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Defendants may face an uphill struggle to correct their default

Any applications to set aside judgment must now be made with the Denton criteria in mind

FXF v English Karate Federation Ltd [2023] EWCA Civ 891

The Court of Appeal had to determine the question of whether the three stage test in Denton v TH White Ltd (“Denton”) should be applied by the court when it is considering an application to set aside a default judgment under CPR Part 13.3.


The claimant brought a claim for damages resulting from alleged sexual abuse by her karate coach over a prolonged period of time. Proceedings were issued and an extension of time for the second defendant’s defence was agreed. The claimant, in the absence of a defence being served, applied and secured a default judgment on 22 September 2020. On 17 November 2020 the second defendant issued an application to set aside the judgment.

First Instance

The second defendant’s application came before Master Thornett who set aside the judgment applying the criteria in CPR Part 13.3, namely the merits and delay in applying to set aside. In relation to Denton, the Master held that “the criteria of Denton are qualified because of necessary incorporation into the context and the express criteria under CPR 13.3: in particular, the criterion of “real prospects of successfully defending the claim””.


The claimant appealed on the grounds that the Master had failed to apply the Denton criteria whilst exercising his discretion. The claimant argued that the Master ought to have applied the three questions from Denton when considering the application to set aside judgment as it was, in essence, an application for relief from sanctions. The claimant sought to rely on the decision in Gentry v Miller [2016] 1 WLR 2696.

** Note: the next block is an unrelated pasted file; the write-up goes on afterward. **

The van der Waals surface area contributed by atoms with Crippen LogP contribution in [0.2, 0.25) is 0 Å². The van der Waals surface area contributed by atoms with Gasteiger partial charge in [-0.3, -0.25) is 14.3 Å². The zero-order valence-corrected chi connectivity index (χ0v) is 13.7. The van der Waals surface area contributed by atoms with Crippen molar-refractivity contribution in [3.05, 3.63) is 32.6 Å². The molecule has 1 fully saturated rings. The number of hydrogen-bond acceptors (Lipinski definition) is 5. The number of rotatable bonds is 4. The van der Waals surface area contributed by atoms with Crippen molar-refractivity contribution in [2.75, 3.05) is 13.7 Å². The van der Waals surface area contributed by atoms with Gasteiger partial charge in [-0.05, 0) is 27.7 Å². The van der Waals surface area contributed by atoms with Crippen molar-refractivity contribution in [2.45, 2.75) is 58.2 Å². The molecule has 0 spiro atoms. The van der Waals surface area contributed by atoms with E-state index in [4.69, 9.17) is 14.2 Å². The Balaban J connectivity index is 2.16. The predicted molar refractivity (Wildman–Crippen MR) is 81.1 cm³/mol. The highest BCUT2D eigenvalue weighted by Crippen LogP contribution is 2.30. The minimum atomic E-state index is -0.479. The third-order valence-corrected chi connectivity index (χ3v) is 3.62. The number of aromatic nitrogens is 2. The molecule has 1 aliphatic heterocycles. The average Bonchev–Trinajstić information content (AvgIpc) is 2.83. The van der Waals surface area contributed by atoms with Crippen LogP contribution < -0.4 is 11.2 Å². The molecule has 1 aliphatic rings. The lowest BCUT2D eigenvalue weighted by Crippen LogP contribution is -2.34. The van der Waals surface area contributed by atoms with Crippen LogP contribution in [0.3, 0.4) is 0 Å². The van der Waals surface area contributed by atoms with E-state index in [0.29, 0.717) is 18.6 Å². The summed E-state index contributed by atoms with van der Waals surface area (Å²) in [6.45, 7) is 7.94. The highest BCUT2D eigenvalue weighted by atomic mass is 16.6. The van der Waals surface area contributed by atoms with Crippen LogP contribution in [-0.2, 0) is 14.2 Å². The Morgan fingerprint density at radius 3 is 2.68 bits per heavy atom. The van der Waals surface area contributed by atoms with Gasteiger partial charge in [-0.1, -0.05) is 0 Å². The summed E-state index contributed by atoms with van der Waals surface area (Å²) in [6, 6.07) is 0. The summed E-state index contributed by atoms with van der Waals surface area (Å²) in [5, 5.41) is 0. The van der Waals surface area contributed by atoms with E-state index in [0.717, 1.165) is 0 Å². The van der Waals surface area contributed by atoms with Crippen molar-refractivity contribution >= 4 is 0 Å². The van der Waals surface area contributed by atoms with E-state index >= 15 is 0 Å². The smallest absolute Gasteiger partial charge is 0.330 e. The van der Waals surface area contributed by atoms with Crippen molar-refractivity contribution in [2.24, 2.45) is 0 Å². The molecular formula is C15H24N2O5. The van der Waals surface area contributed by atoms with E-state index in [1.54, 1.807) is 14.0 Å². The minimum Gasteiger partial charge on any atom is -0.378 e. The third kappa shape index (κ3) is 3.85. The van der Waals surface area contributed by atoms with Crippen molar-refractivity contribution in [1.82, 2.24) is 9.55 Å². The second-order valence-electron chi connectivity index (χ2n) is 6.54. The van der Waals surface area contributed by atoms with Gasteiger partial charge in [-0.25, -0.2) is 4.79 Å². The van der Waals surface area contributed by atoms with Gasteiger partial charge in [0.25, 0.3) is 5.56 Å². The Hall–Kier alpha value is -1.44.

The second defendant argued that an application to set aside did not require a consideration of Denton as CPR Part 13.3 was a stand-alone mechanism. Reliance was placed on Regione Piemonte v Dexia Crediop SpA [2014] EWCA Civ 1298, arguing that Denton did not apply to applications to set aside as the court’ discretion arose from the overriding objective.

Court of Appeal decision

The Court of Appeal held that the Master at first instance had applied the Denton criteria when considering the second defendant’s application to set aside the judgment. The Master had been correct to set the default judgment aside. Further, Sir Geoffrey Vos MR in giving the leading judgment made it clear that the Denton criteria does apply to applications to set aside judgment, stating “For the reasons I have given, this court is now clearly stating that the Denton tests apply in their full rigour to applications to set aside default judgments”.

The Court of Appeal also found the earlier decisions in Regione Piemonte and Gentry supported the applicability of the Denton criteria when considering an application to set aside.


This case has unequivocally ended a period of uncertainty around the applicability of the Denton criteria and whether it ought to be applied in applications seeking to set aside judgment. As a result it is now clear that where a defendant (or their insurers) fail to action proceedings once served in a timely manner and fail to lodge a defence on time, they could face an uphill struggle to persuade the court to set it aside. Not only will a defendant have to show that they have real prospects of successfully defending a claim on the merits, but, as a result of this ruling, they will also need to satisfy the full rigour of the Denton criteria.

The Court of Appeal expressly stated that whilst the court must consider the factors in CPR 13.3(1(a)-(b)), it must then consider the Denton criteria when exercising its discretion in such applications.

Any applications to set aside judgment must now be made with the Denton criteria in mind. Caution must also be exercised given the clear message contained in this judgment that non-compliance with the Civil Procedure Rules will not be welcomed by the courts. 

It is, therefore, more important than ever that defendants ensure that proceedings are actioned as soon as they are served, by liaising with their insurers and legal advisers as appropriate. Indeed given the risks around delay, the benefits of nominating solicitors to accept service of proceedings on a defendant’s behalf are now clearer than ever.

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